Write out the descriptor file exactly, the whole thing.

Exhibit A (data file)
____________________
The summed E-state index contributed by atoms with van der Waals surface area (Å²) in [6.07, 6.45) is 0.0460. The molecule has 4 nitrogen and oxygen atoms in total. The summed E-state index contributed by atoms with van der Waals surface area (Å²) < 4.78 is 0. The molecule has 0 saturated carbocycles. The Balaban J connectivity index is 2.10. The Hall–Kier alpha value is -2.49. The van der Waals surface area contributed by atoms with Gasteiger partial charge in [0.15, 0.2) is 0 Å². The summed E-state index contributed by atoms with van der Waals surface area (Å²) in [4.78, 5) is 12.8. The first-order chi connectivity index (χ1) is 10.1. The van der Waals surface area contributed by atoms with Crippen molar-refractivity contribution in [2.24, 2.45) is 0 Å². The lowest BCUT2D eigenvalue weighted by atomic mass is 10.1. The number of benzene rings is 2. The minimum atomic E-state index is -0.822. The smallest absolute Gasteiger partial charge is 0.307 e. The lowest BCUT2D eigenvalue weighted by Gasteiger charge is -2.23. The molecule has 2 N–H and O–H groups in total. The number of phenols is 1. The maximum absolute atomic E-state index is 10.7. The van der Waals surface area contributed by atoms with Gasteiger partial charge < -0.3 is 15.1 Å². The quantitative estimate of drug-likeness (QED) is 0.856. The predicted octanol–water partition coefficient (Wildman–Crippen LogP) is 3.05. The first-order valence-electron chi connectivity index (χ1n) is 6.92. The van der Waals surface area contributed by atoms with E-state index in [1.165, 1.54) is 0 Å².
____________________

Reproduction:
The summed E-state index contributed by atoms with van der Waals surface area (Å²) in [6.07, 6.45) is 0.0460. The molecule has 4 nitrogen and oxygen atoms in total. The summed E-state index contributed by atoms with van der Waals surface area (Å²) < 4.78 is 0. The molecule has 0 saturated carbocycles. The Balaban J connectivity index is 2.10. The Hall–Kier alpha value is -2.49. The van der Waals surface area contributed by atoms with Gasteiger partial charge in [0.15, 0.2) is 0 Å². The summed E-state index contributed by atoms with van der Waals surface area (Å²) in [4.78, 5) is 12.8. The first-order chi connectivity index (χ1) is 10.1. The van der Waals surface area contributed by atoms with Crippen molar-refractivity contribution in [2.24, 2.45) is 0 Å². The lowest BCUT2D eigenvalue weighted by atomic mass is 10.1. The number of benzene rings is 2. The minimum atomic E-state index is -0.822. The smallest absolute Gasteiger partial charge is 0.307 e. The lowest BCUT2D eigenvalue weighted by Gasteiger charge is -2.23. The molecule has 2 N–H and O–H groups in total. The number of phenols is 1. The maximum absolute atomic E-state index is 10.7. The van der Waals surface area contributed by atoms with Gasteiger partial charge < -0.3 is 15.1 Å². The quantitative estimate of drug-likeness (QED) is 0.856. The predicted octanol–water partition coefficient (Wildman–Crippen LogP) is 3.05. The first-order valence-electron chi connectivity index (χ1n) is 6.92. The van der Waals surface area contributed by atoms with E-state index in [1.165, 1.54) is 0 Å².